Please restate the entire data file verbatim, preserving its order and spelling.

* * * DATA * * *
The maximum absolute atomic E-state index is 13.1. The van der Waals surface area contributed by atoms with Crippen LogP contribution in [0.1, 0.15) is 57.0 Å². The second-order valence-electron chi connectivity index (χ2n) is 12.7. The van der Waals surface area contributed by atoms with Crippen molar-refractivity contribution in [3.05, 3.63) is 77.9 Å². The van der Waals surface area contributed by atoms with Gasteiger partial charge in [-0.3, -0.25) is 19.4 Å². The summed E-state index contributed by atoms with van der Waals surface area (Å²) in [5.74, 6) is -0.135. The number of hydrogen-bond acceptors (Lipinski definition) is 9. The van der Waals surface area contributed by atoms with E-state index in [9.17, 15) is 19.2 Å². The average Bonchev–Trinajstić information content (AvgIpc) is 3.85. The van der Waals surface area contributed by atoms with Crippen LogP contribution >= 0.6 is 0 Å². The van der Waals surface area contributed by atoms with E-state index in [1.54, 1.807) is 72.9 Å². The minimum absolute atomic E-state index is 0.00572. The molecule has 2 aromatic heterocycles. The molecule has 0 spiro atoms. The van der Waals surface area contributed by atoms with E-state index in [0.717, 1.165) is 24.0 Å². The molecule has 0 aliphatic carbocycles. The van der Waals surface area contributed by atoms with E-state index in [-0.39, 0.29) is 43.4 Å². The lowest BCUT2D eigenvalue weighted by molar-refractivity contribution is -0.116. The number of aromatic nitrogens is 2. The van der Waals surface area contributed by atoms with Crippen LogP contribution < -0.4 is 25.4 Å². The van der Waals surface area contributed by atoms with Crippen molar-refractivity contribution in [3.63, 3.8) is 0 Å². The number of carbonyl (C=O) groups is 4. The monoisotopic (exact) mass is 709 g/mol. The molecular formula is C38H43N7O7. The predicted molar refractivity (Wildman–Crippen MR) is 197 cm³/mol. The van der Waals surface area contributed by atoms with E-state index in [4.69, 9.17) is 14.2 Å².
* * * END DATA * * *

The maximum absolute atomic E-state index is 13.1. The van der Waals surface area contributed by atoms with Crippen LogP contribution in [0.1, 0.15) is 57.0 Å². The second-order valence-electron chi connectivity index (χ2n) is 12.7. The van der Waals surface area contributed by atoms with Crippen molar-refractivity contribution in [3.05, 3.63) is 77.9 Å². The van der Waals surface area contributed by atoms with Gasteiger partial charge in [-0.3, -0.25) is 19.4 Å². The summed E-state index contributed by atoms with van der Waals surface area (Å²) in [5.74, 6) is -0.135. The number of hydrogen-bond acceptors (Lipinski definition) is 9. The van der Waals surface area contributed by atoms with E-state index in [9.17, 15) is 19.2 Å². The average Bonchev–Trinajstić information content (AvgIpc) is 3.85. The van der Waals surface area contributed by atoms with Crippen LogP contribution >= 0.6 is 0 Å². The van der Waals surface area contributed by atoms with E-state index in [1.54, 1.807) is 72.9 Å². The minimum absolute atomic E-state index is 0.00572. The molecule has 2 aromatic heterocycles. The molecule has 0 spiro atoms. The van der Waals surface area contributed by atoms with E-state index in [0.717, 1.165) is 24.0 Å². The molecule has 0 aliphatic carbocycles. The van der Waals surface area contributed by atoms with E-state index in [-0.39, 0.29) is 43.4 Å². The lowest BCUT2D eigenvalue weighted by molar-refractivity contribution is -0.116. The number of aromatic nitrogens is 2. The van der Waals surface area contributed by atoms with Crippen LogP contribution < -0.4 is 25.4 Å². The van der Waals surface area contributed by atoms with Crippen molar-refractivity contribution in [3.63, 3.8) is 0 Å². The number of carbonyl (C=O) groups is 4. The monoisotopic (exact) mass is 709 g/mol. The molecular formula is C38H43N7O7. The predicted molar refractivity (Wildman–Crippen MR) is 197 cm³/mol. The van der Waals surface area contributed by atoms with E-state index in [4.69, 9.17) is 14.2 Å².